14. mangrove says:

    But what of transhumanism? Now that’s a whole nuther can o’ worms. Consciousness co-opted and redirected. MK-Ultra on steroids. The man-machine hybrid. The perfect symbiosis of both, creating a monster beyond our wildest nightmares. Controlled, of course. Conscious, you bet. Way more fun for the elites than robots. I hope I never live to see the day. For now, it’s back to the garden.

    “Don’t it always seem to go
    That you don’t know what you’ve got
    Till it’s gone
    They paved paradise
    And put up a parking lot.”
    — Joni

  15. joel says:

    good as always, weren’t the educational programs instituted in the 50’s designed to kill individualism. didn’t the beast become self aware in the 90’s, if ai can truly be, then some professional regurgitator (phd), leave the barn door open in 2005 or 06, something we were told would never happen, and the beast escaped. now with 4g everywhere and 5g in russia the beast can monitor everything, what happens if when listening to the kings’ plans it decides humans are threat to earth and decides to take action against humanity.

  16. brad says:

    Dismantling the machine on the way to greater consciousness — I always liked ‘2001: A Space Odessey’, but that adds a whole new interesting twist I hadn’t really thought of.

  17. John browne says:

    Hi Jon, I agree. However, although human culture may not have to face conscious machines, we will certainly face something far more dangerous and probably in this century. Super intelligent machines without a conscious. Given the doubling of computer power every 18 months, computers will far surpass human intelligence by the end of this century. Combine that information processing ability with new quantum computing, and without a real self awareness and you’ve got potential existential problems. Let’s work on that real coming challenge and not some imaginary problem.

    • theodorewesson says:

      You make a good point.

      Also, in a weird way, you make think on something tangential,…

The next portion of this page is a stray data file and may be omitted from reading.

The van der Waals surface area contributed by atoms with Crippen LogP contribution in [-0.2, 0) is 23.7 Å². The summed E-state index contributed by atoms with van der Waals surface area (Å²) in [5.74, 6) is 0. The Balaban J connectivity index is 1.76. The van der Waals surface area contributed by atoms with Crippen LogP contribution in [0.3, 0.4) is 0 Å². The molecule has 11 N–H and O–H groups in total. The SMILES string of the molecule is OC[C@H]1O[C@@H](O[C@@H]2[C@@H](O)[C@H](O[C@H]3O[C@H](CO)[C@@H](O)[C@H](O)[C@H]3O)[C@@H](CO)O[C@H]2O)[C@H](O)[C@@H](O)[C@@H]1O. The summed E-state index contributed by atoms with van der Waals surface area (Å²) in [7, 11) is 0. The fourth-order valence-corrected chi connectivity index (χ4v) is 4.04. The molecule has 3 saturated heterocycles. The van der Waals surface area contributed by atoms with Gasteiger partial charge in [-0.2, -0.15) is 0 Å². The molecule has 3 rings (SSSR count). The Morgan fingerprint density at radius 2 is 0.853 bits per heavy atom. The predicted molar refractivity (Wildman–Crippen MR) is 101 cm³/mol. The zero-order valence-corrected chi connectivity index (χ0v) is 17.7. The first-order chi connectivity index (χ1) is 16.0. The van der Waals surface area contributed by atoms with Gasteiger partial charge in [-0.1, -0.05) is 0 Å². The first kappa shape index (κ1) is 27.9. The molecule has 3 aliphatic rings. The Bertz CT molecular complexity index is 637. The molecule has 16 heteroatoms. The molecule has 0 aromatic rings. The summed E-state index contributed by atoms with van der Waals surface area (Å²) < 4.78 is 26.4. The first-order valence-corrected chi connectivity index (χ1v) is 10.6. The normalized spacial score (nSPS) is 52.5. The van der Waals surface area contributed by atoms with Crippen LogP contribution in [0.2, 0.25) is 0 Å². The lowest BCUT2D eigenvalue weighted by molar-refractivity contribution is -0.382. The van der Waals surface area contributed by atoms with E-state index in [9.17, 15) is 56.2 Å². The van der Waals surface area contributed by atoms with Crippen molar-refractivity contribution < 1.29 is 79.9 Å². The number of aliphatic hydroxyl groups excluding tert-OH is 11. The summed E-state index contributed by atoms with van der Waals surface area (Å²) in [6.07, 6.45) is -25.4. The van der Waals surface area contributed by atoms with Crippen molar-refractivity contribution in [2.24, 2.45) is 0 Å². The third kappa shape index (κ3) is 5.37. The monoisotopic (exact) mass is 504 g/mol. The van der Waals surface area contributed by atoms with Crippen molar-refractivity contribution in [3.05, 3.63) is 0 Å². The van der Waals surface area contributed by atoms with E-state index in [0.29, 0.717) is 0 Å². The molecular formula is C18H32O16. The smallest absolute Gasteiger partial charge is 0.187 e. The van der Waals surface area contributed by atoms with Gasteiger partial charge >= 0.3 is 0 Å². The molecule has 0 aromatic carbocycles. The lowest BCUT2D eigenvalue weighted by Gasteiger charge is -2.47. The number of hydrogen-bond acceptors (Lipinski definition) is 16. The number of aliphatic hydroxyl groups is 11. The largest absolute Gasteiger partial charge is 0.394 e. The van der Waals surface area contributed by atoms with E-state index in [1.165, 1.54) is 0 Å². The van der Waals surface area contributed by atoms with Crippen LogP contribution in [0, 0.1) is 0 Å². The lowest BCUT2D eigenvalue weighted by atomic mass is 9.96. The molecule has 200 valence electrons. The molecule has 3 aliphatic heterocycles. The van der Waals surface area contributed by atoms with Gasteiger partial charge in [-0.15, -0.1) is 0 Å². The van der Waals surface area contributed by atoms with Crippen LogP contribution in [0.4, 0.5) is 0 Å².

* silicon-based ‘super intelligent machines without a conscious’ (i am assuming quantum computers are also silicon-based),… if one can get close enough to them, do not seem to survive when there is water or coffee poured on them, let alone being struck by a bullet.

      • John browne says:

        Hi TW,
        Unfortunately, silicon based computing may be a thing of the past. See “old” article below. More importantly, quantum computing may mean the end of Moore’s Law, created to prevent artificial intelligence from going off on it’s own, even “reproducing” and improving itself much faster than humans currently do. Finally, once you enter the “quantum world” with unconscious machines all bets are off.

        To potentially have the power to “connect” with the universe through non locality and entanglement, means “self” teleportation and non materialization (invisibility) become possible properties of the quantum computer itself. Combine these universal omnipresence qualities with mythical God like omniscience, omnipotence, and No human like self awareness and you’ve really opened up a potential existential Pandora s Box.

        I hope humans are wise enough to this without accidentally creating an a-conscious intelligence that sees us as some “thing” that needs to be “managed” at best, or allowed to become extinct as part of some evolutionary game theory “they” will learn from us. Will we become that wise in the next 100 years when quantum computing will become a reality?

Leave a Reply

Your email address will not be published. Required fields are marked *